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Sen. Rand Paul Rants: Trans Inclusion Will 'Destroy Girls' Athletics'

Miguel Cardona and Rand Paul
From left: Miguel Cardona and Rand Paul

The Republican from Kentucky went on an anti-trans tirade at a confirmation hearing for Secretary of Education nominee Miguel Cardona.

Far-right U.S. Sen. Rand Paul went on a rant against transgender female athletes, saying they'll "destroy girls' athletics," at Wednesday's confirmation hearing for President Biden's nominee for secretary of Education, Miguel Cardona.

Cardona is currently commissioner of education in Connecticut, where last year parents of cisgender female athletes filed a lawsuit seeking to bar trans girls from competing on girls' teams in school sports. Donald Trump's administration sided with the parents, with the Department of Justice filing a "statement of interest" in the suit, which is still pending, and the Department of Education's Office for Civil Rights threatening the federal funding of the districts involved if they continued to allow trans girls on girls' teams. The Biden administration will undoubtedly take a different stand.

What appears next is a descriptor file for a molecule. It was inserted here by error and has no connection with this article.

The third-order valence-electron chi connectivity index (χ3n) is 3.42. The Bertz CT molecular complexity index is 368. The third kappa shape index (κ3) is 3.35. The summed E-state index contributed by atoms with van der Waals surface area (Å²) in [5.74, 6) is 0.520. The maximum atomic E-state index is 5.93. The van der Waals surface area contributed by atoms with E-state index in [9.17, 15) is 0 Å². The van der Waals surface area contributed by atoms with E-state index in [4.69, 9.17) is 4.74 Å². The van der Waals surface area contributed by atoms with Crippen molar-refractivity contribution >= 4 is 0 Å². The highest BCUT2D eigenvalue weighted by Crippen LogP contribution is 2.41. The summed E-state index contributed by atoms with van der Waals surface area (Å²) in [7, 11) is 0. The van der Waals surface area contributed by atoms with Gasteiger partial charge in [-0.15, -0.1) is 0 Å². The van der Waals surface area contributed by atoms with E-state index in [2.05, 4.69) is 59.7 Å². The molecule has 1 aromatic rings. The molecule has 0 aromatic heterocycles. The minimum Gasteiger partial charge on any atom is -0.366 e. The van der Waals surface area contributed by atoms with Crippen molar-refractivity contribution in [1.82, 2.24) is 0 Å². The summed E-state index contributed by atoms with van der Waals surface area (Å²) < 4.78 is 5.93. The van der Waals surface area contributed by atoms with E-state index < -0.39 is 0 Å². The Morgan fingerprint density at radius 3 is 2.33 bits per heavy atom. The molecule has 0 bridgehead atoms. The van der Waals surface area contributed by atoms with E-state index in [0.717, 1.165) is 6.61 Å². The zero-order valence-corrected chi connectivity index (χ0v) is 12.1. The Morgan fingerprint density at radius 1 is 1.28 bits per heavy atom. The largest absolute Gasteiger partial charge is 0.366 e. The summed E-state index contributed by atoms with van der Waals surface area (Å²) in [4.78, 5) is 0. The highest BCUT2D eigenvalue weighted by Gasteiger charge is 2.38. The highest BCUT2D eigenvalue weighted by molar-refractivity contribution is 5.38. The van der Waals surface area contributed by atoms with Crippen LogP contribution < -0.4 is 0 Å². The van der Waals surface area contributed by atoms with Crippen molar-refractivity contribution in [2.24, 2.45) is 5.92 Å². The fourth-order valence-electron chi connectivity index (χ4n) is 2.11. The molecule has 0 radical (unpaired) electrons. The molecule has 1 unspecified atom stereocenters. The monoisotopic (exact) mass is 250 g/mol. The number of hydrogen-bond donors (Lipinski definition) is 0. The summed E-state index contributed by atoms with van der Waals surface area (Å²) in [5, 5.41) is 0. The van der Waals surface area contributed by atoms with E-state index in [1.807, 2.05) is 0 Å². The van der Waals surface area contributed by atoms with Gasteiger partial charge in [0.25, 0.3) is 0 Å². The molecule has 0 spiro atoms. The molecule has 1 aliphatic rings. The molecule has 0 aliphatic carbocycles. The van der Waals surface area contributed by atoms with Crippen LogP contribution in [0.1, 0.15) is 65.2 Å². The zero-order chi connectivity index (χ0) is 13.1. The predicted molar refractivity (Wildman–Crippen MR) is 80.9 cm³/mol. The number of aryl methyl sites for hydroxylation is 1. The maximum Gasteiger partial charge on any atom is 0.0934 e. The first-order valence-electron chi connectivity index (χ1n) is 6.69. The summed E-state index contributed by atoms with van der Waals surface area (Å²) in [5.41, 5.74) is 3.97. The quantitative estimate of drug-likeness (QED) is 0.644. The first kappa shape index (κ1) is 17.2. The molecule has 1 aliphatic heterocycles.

At the hearing before the Senate Health, Education, Labor, and Pensions Committee, Paul, a Republican from Kentucky, asked Cardona if he'd follow the Office for Civil Rights' directive to exclude trans girls, referring to them as "boys." Cardona responded that if he is confirmed, it would be his duty to support the civil rights of all students.

"What do you think in general about boys running in girls' track meets, like they've been doing in Connecticut?" Paul pressed on. Cardona replied, "I think it's critically important that education systems and educators respect the rights of all students, including students who are transgender, and that they are afforded the opportunities that every other student has to participate in extracurricular activities."

Paul claimed that "the top 20 percent of boys running in track meets beat all of the girls in the state," that allowing trans girls to compete on girls' teams would wipe out girls' sports and make it impossible for (cisgender) girls to win scholarships, and that trans inclusion is "bizarre." Cardona reiterated that it was his duty to protect the rights of all students, and that in Connecticut he has met with both trans athletes and with those who have objections to their inclusion. He said he looked forward to working with Paul and other senators on this issue.

Republican Sens. Mitt Romney of Utah and Roger Marshall of Kansas also expressed reservations about trans inclusion. "I've got pictures of my eight granddaughters, among some grandsons, behind me," Romney said. "They shouldn't be competing with people who are physiologically in an entirely different category."

But transgender rights advocates and scientists say trans girls and women don't have an unfair advantage over their cisgender counterparts. They have noted that that athletes, male or female, transgender or cisgender, can have competitive advantages for many reasons besides hormones such as testosterone (usually cited as giving advantage to trans females), including body size, access to training, and more.